Will women in Hearts and Hibs help lift football?

Ann Budge is taking the helm at Hearts. Picture: Phil Wilkinson
Ann Budge is taking the helm at Hearts. Picture: Phil Wilkinson
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THE CV was impressive: a scout for Celtic, coach of the Iranian team, manager of Benfica’s youth team and a stint running the Qatari national squad.

And yet when it was announced on Wednesday that this incredibly experienced football manager had been appointed as coach to a French, league two side, it made headline news.

But then Helena Costa, pictured right, is, as her name suggests, a woman. And a woman coaching a male team, such as Clermont, in a proper football league in Europe, is a rarity. Yet there is a whisper of a breeze of change blowing through the game of football at the moment, at all levels.

While Karren Brady is still the first name that comes to mind when you consider women in a football club boardroom – even though it’s been 21 years since she first took the reins at Birmingham – it would seem that even in Scotland, the last bastion of fitba’ maleness, one of the last countries to countenance women even playing the game, never mind managing male teams or running clubs, boots are being laced up on other feet.

The Scottish women’s team is performing brilliantly and is on its way to the World Cup with a 100 per cent record – it’s even getting some television coverage. And although the Scottish Football Association’s board has seven men at the helm, things are changing at club level – especially in Edinburgh.

As of next season – no matter which division they may be in – both Hearts and Hibs will have a woman at the centre spot. Leeann Dempster will be chief executive of the Easter Road club, while at Tynecastle Ann Budge will be chair. While their involvement is great for the gender statistics, will having women in the boardroom make the game any more beautiful?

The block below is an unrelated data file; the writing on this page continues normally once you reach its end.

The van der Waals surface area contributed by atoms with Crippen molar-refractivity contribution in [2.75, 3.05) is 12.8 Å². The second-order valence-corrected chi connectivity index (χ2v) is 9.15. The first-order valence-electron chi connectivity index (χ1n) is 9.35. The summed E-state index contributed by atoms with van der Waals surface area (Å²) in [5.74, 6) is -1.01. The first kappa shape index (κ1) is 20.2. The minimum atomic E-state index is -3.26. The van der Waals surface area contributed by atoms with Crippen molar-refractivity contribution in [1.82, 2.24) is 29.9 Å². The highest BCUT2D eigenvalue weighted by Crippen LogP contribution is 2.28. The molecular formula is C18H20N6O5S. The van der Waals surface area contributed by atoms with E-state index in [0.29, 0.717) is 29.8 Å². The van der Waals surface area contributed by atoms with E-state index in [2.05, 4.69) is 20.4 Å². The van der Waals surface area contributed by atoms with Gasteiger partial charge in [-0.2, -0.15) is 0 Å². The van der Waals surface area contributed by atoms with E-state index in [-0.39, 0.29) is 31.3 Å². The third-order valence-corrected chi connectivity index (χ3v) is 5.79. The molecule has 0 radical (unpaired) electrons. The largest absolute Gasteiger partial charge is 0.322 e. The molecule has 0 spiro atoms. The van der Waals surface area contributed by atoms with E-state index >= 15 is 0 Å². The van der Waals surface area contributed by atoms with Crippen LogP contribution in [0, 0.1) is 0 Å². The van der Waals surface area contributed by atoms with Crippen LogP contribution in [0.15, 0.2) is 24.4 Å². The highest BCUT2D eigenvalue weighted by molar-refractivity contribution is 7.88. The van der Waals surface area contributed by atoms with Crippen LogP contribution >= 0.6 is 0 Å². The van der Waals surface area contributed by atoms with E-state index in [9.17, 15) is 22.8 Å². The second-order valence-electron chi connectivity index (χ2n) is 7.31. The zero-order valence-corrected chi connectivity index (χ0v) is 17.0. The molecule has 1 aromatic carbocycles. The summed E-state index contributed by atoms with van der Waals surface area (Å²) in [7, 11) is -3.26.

“It sends out a strong message that women can be involved in football at a high level and that they are more than capable of making changes for the better in a male-dominated sport,” says Maureen McGonigle, a former executive of Scottish Women’s Football, but now the founder of the charity Scottish Women in Sport.

“Leeann Dempster has more than proven herself at Motherwell and Ann Budge is a lifelong fan of the game and is prepared to put her money where her heart is. I think it’s great.”

She adds: “I think Leeann will take her own successful style and way of doing things with her to Hibs, in particular getting the community more involved with the club. At Motherwell she didn’t just focus on results, but on the club as a whole and what it means to its community – that strengthens the club and going forward, strengthens the team.

“While it’s difficult to know what Ann Budge will do, she’s obviously an incredibly capable businesswoman. They are both strong women and have probably had to work much harder than their male counterparts to get where they are. It’s an exciting time.”

Ian Murray MP, chairman of the Foundation of Hearts, also believes that gender could have an impact. “Ann will make a significant difference to Hearts as the first female chair of a Scottish club. Her acumen, experience and good nature will bring a step change from the testosterone-fuelled former owners.